Farmers who have experienced damage to their land due to winter floods can now access support from a new government fund.

The Farming Recovery Fund can now be accessed by Worcestershire farmers who suffered as a result of Storm Henk.

Devised to aid those who suffered uninsurable damage to their land, the fund offers grants ranging from £500 to £25,000 to cover recultivation costs.


Read more: Flood alerts in Worcestershire as river Severn breaks banks


Farming minister Mark Spencer said: “I know how difficult this winter has been for farmers, with extreme weather such as Storm Henk having a devastating impact on both cropping and grazing, as well as damaging property and equipment. “The Farming Recovery Fund will support farmers who suffered uninsurable damage with grants of up to £25,000, and sits alongside broader support in our farming schemes to improve flood resilience.”

The funding forms part of the larger Flood Recovery Framework, which is activated in exceptional circumstances to support councils and communities affected severely by flooding.

Worcestershire joins other counties, Gloucestershire, Leicestershire, Lincolnshire, Nottinghamshire, Somerset, Warwickshire, West Northamptonshire and Wiltshire, as the initial areas where the fund will be open due to the high levels of flooding experienced.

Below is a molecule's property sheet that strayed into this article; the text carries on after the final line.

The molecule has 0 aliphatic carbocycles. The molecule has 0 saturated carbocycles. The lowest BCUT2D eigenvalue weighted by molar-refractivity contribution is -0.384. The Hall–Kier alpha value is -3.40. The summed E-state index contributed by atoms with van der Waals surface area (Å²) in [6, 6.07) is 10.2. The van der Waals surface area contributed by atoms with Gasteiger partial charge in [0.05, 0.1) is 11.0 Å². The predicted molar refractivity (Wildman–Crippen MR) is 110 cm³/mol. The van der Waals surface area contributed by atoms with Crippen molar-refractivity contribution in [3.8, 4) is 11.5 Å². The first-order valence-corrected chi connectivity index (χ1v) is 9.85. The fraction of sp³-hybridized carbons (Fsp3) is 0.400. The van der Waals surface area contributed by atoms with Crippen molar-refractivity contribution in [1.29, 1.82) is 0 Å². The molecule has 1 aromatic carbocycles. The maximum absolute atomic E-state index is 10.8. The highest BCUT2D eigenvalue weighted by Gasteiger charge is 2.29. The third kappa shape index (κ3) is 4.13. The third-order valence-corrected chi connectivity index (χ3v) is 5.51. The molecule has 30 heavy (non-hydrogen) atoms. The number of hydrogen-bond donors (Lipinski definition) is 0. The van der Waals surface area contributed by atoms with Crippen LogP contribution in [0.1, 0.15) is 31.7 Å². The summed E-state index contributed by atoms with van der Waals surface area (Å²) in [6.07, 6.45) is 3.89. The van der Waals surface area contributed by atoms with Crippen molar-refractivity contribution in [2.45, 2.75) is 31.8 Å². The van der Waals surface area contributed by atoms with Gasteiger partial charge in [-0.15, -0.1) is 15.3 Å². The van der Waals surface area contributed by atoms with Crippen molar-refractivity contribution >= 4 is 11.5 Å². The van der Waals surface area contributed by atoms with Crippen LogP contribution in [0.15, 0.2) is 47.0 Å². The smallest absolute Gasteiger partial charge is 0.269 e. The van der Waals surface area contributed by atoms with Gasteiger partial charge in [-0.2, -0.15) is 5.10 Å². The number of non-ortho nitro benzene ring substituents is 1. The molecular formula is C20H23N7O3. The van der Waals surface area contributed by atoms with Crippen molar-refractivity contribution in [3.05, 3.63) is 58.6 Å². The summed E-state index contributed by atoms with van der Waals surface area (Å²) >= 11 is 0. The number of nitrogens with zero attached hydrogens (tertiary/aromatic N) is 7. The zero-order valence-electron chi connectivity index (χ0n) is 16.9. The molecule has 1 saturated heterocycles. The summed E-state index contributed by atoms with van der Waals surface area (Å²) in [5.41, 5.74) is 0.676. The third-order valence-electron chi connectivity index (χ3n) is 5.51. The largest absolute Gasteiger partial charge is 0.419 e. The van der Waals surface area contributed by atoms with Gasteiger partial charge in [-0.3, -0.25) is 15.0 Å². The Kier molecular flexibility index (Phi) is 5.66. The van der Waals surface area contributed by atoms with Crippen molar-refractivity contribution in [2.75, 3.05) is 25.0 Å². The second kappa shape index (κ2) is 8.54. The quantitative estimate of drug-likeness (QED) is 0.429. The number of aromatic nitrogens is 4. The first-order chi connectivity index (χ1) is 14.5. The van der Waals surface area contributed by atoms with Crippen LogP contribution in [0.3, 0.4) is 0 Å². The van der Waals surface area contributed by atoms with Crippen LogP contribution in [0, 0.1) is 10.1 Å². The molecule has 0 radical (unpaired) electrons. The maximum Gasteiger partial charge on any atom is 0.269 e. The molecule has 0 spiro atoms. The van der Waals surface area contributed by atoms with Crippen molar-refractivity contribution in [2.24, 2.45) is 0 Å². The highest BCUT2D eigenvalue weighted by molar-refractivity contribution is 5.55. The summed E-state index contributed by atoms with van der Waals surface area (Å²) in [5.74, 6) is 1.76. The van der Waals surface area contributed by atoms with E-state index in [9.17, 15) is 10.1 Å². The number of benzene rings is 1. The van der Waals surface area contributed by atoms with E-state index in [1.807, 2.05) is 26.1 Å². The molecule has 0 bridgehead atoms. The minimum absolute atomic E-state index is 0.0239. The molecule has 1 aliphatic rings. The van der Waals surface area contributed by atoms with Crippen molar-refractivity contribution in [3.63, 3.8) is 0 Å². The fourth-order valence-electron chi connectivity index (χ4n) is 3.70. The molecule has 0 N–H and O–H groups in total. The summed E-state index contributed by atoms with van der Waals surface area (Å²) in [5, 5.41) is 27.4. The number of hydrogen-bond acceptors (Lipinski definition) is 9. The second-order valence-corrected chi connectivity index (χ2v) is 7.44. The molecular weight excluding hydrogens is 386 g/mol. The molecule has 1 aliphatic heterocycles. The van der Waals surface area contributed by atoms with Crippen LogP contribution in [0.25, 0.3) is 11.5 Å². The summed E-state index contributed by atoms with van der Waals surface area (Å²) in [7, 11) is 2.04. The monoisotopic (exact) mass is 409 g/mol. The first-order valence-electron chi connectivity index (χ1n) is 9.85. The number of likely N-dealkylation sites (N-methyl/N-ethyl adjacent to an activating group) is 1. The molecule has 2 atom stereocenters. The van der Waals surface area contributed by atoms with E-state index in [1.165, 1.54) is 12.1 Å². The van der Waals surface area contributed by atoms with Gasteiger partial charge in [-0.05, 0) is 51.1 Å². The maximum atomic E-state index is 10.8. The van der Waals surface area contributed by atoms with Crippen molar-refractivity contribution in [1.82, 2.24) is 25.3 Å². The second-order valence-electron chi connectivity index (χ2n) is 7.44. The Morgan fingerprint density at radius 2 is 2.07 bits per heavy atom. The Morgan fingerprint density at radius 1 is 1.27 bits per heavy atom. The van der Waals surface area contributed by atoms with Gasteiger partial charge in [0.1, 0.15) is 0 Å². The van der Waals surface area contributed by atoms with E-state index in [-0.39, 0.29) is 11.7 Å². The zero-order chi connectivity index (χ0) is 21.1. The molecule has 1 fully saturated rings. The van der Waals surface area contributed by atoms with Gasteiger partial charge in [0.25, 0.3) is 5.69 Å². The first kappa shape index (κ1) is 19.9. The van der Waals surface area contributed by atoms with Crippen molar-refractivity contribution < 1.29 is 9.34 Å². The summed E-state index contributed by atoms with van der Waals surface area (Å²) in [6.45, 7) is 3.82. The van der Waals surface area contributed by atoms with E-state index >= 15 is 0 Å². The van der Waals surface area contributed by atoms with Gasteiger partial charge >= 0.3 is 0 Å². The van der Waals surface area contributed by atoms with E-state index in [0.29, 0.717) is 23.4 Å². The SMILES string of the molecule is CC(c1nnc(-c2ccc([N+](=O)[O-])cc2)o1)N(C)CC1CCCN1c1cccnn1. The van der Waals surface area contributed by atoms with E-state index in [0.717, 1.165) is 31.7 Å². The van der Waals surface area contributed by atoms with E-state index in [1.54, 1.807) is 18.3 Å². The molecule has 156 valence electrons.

Farmers eligible for support through the fund are being contacted directly by the Rural Payments Agency (RPA), which is outlining the aid available and how to make a claim.

Should further areas be impacted by farmland flooding, the Department for Environment, Food and Rural Affairs (Defra) will review fund eligibility.

Earlier this year, authorities announced intentions to open the fund after extensive consultation with stakeholders and outlining an eligibility criteria.

By identifying now-eligible fields, the RPA can streamline the claim process, allowing for faster payment delivery.

In addition to the fund, farmers are also eligible for aid through the framework, such as a grant of up to £2,500 as part of the Business Recovery Grant.

This move comes after 2023 was named the sixth wettest year since records began in 1836 by the Met Office.

The government has said it is now ramping up investments to protect numerous properties in communities, including many rural dwellings, with a £5.6 billion commitment.